"We each had thirty dollars to get in. But when we arrived, the gates had been taken down, and we no longer needed it."  Coming from the south, they had evaded the gigantic bottleneck of traffic that had shut down the main highway through New York State. Such an event was previously unheard of. Once the tent was planted, the small group took their place in the crowd. 

"From where we were, we could see the whole scene pretty well.  The sound was good, and not too loud despite the huge towers of speakers."

The memories of my friend Glenn are a mix of precision and fog.  "The hashish and marijuana were going around. We also passed around some cheap red wine in jugs." He remembers these benefits with great detail, but could not recall who played when, or whether it was night or day. More than anything, it was the ambiance that left a marked impression. 

"It was more than friendly: it was brotherly, as if we were all followers of the same religion.  I have never found that again."  Each person helped one another. Glenn passed the rainstorm that deluged the festival on Saturday afternoon under an improvised canopy made of ponchos and pieces of plastic. He was also struck by the incredibly huge crowd. "In every little town like Glen Rock, there were a handful of hippies. They were on the fringe. Me, I horrified my parents with my long hair, and, to them, strange beliefs. But at Woodstock, there were a half-million of us. For the first time, we realized that the counterculture was a powerful movement in the country, and that we could truly change things."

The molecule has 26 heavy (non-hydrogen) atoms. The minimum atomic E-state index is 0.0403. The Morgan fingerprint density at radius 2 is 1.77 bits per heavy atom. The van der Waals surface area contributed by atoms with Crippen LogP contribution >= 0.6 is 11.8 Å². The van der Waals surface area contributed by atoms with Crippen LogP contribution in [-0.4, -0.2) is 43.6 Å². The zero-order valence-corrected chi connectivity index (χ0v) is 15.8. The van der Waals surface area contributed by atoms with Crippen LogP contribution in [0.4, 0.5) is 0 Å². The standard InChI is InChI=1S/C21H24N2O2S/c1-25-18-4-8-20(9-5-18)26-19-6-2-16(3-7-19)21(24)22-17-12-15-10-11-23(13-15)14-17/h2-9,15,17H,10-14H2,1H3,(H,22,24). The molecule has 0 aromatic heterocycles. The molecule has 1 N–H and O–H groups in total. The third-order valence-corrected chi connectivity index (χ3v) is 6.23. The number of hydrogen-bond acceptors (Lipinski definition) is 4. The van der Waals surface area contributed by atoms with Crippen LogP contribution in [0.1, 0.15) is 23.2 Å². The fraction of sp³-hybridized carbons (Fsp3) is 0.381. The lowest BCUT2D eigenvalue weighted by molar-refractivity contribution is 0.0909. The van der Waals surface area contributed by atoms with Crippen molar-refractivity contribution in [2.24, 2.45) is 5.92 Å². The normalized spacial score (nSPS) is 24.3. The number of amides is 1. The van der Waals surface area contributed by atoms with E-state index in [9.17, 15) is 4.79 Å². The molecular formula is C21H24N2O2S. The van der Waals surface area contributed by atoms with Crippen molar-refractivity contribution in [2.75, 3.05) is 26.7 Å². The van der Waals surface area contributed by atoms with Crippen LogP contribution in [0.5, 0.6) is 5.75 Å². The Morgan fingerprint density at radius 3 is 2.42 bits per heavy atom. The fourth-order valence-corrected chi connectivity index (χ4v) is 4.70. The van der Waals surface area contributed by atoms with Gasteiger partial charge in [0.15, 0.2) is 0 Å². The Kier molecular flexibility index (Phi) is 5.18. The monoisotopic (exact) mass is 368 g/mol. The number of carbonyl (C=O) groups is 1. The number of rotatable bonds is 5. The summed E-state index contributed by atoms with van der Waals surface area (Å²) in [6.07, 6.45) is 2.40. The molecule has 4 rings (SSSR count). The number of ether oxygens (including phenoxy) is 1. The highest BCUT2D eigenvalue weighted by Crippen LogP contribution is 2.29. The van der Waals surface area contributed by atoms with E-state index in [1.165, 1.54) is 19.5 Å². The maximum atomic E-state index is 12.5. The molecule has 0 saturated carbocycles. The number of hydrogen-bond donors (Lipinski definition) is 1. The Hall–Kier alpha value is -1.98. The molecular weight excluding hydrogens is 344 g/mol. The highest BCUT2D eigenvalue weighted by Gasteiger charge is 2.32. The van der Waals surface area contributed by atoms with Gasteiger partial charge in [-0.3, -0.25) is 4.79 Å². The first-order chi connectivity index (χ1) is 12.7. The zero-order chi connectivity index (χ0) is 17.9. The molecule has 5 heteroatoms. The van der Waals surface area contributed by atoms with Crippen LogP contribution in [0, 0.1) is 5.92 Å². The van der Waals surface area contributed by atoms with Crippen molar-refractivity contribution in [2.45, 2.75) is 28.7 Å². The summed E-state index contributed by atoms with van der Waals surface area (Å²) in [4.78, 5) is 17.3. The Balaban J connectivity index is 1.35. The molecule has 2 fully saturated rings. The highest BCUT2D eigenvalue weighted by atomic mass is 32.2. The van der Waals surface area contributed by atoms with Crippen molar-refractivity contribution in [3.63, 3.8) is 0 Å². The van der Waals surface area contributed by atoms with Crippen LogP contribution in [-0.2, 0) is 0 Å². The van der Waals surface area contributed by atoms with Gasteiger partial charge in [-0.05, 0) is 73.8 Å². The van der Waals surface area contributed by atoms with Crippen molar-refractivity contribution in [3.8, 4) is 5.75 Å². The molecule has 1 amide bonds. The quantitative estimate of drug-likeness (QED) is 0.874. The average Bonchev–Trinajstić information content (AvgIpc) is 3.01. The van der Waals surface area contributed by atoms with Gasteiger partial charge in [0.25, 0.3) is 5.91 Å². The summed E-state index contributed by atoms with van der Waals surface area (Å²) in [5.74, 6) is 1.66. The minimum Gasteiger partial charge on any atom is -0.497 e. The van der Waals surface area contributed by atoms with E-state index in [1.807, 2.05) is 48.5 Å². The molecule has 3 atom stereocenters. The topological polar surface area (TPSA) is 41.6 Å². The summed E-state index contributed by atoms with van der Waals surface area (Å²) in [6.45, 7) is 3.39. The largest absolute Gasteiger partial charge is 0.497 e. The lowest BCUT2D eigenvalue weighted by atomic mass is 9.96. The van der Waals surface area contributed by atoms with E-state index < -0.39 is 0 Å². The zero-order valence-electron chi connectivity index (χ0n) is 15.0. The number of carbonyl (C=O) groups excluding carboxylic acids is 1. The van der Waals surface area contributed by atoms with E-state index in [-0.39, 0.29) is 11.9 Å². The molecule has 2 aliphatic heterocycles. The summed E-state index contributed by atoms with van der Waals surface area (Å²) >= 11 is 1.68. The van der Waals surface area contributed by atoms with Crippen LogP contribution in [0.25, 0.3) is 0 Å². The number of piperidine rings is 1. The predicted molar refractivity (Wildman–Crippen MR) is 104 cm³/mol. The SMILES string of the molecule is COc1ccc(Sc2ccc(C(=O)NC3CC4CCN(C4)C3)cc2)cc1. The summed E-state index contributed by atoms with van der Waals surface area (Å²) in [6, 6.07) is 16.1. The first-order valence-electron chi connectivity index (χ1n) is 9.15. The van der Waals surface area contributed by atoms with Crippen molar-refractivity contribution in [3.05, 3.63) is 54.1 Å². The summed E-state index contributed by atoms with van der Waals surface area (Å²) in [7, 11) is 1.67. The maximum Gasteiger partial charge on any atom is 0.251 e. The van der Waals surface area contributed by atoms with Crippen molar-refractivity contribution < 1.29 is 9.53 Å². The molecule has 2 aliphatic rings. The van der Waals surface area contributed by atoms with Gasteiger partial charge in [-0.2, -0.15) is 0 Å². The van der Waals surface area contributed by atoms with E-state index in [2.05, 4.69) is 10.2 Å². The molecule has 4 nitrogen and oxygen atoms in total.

In the following years, Max Yasgur, owner of the farm on which the festival took place, ran the diary as before. In 1984, a small monument bearing the names of the performers was placed at the site to honor the event. It wasn't until 2000 that a museum opened on the grounds, and the land became officially open to visitors.  Unfortunately, it does not attract large crowds, even in this anniversary summer. Only a steady trickle of the curious and the nostalgic - old hippies with gray pony-tails - come to the site and walk around the field as if visiting a hallowed battleground.

For today, Glenn has chosen to live out a dream of his own. At the spot where the gods of rock once played, he has taken out his guitar and rips into "Red House", by Jimi Hendrix, for an invisible public.  Ah, Jimi!  "He was the greatest.  Not just a virtuoso; a creative genius!" At Woodstock, Hendrix  had played last, on the Monday morning. "Most of the crowd had gone, and we weren't more than 30,000. But I was there!"

--Marc Mahuzier

Photos: (Top) Me beside the Woodstock Monument, which bears the names of musicians and groups who performed in 1969. In the background on the left is the gravel patch where the stage stood; at right is the sloping field where nearly a half-million gathered. (Below) At the monument with fellow festival attendee Duke Devlin, the famously who came to Bethel in August 1969 and never left. He now works for the Bethel Woods museum as the festival "interpreter." Among Devlin's Zen-like quips that day was, "We're here because we're not all there." Looking at the photo of us, it's hard to deny.


See also-
Woodstock 1969 Remembered by Glenn Weiser  - a firsthand account
Woodstock Program Guide- Highlights - scans from my original copy
The East Village Other reports on Woodstock - 8/20/69 - alternative press report
Woodstock & Hippy Links

Woodstock 1969 Bibliography - Turn on, tune in, read up

Please visit-
My blues, Celtic music,
acoustic guitar and harmonica pages
Liberal and Progressive Websites you should know about
Tim Leary speaks at RPI - 4/8/67
Leaders of the 60s counterculture I've seen or met

Email: banjoandguitar100@yahoo.com